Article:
It’s worth pausing to consider why this is so. I think it’s all to do with the incentive structure of academia. If you want to make your way in the scientific world, there are two important things you have to do: get grant funding and publish papers. This creates an optimisation problem, because both of these activities take time, and time is in short supply for the average academic.  It’s impossible to say how long it takes to write a paper, because it will depend on the complexity of the data, and will vary from one subject area to the next, but it’s not something that should be rushed. A good scientist checks everything thoroughly, thinks hard about alternative interpretations of results, and relates findings to the existing research literature. But if you take too much time, you’re at risk of being seen as unproductive, especially if you aren’t bringing in grant income. So you have to apply for grants, and having done so, you have then to do the research that you said you’d do. You may also be under pressure to apply for grants to keep your research group going, or to fund your own salary.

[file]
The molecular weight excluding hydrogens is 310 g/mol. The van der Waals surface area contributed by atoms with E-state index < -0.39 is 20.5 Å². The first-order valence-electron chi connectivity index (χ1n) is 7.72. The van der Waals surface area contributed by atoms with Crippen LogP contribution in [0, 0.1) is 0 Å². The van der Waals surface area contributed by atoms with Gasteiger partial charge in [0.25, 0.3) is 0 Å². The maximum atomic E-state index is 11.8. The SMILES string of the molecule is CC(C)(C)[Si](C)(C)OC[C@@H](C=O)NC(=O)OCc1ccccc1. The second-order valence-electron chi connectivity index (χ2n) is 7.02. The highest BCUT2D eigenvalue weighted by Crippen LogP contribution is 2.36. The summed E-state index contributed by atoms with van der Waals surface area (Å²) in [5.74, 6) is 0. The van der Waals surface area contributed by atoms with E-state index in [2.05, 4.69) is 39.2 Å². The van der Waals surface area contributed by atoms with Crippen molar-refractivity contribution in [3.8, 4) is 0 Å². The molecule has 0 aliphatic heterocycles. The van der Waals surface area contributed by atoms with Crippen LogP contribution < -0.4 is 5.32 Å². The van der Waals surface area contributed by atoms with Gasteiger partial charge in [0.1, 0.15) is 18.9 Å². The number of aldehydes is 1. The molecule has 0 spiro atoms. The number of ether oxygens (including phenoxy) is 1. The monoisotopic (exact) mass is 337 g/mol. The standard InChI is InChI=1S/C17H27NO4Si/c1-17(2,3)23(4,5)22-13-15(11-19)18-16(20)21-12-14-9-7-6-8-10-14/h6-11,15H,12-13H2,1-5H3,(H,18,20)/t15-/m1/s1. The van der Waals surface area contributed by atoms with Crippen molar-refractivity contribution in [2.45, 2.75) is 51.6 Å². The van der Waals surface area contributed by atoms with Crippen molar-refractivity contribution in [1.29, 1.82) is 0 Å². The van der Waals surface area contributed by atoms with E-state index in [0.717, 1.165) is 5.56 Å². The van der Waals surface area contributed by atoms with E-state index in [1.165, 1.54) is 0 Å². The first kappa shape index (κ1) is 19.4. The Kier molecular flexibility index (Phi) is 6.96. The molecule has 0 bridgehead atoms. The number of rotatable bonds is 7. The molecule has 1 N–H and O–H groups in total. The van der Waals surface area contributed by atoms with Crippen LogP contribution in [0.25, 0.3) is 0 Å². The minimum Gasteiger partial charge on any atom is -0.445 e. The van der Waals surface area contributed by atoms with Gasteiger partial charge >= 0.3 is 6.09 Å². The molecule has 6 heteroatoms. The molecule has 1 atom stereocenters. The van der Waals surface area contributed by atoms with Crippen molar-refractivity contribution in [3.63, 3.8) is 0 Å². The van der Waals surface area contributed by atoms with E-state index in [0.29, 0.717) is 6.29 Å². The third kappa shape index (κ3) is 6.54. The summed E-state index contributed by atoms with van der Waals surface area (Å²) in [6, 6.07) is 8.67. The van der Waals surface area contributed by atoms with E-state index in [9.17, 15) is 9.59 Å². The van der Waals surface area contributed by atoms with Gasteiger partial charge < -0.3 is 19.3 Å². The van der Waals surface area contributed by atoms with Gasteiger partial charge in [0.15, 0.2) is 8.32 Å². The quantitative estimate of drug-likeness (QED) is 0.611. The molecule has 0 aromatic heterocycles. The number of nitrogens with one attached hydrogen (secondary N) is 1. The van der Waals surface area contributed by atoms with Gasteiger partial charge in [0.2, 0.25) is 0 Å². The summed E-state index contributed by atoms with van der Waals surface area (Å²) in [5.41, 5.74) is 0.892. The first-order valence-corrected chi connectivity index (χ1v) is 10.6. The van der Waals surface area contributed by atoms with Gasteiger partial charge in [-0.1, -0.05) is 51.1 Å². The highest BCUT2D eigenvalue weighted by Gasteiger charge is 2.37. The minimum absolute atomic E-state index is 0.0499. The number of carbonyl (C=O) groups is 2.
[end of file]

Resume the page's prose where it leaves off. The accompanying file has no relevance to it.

When I started in research, a junior person would be happy to have one grant, but that was before the REF. Nowadays  heads of department  will encourage their staff to apply for numerous grants, and it’s commonplace for senior investigators have several active grants, with estimates of around 1-2 hours per week spent on each one. Of course, time isn’t neatly divided up, and it’s more likely that the investigator will get the project up and running and then delegate it to junior staff, then putting in additional hours at the end of the project when it’s time to analyse and write up the data. The bulk of the day-to-day work will be done by postdocs or graduate students, and it can be a good training opportunity for them. All the same, it’s often the case that the amount of time specified by senior investigators is absurdly unrealistic. Yet this approach is encouraged: I doubt anyone ever questions a senior investigator’s time commitment when evaluating a grant, few funding bodies check whether you’ve done what you said you’d do, and even if they do, I’ve never heard of a funder demanding that a previous project be written up before they’ll consider a new funding application.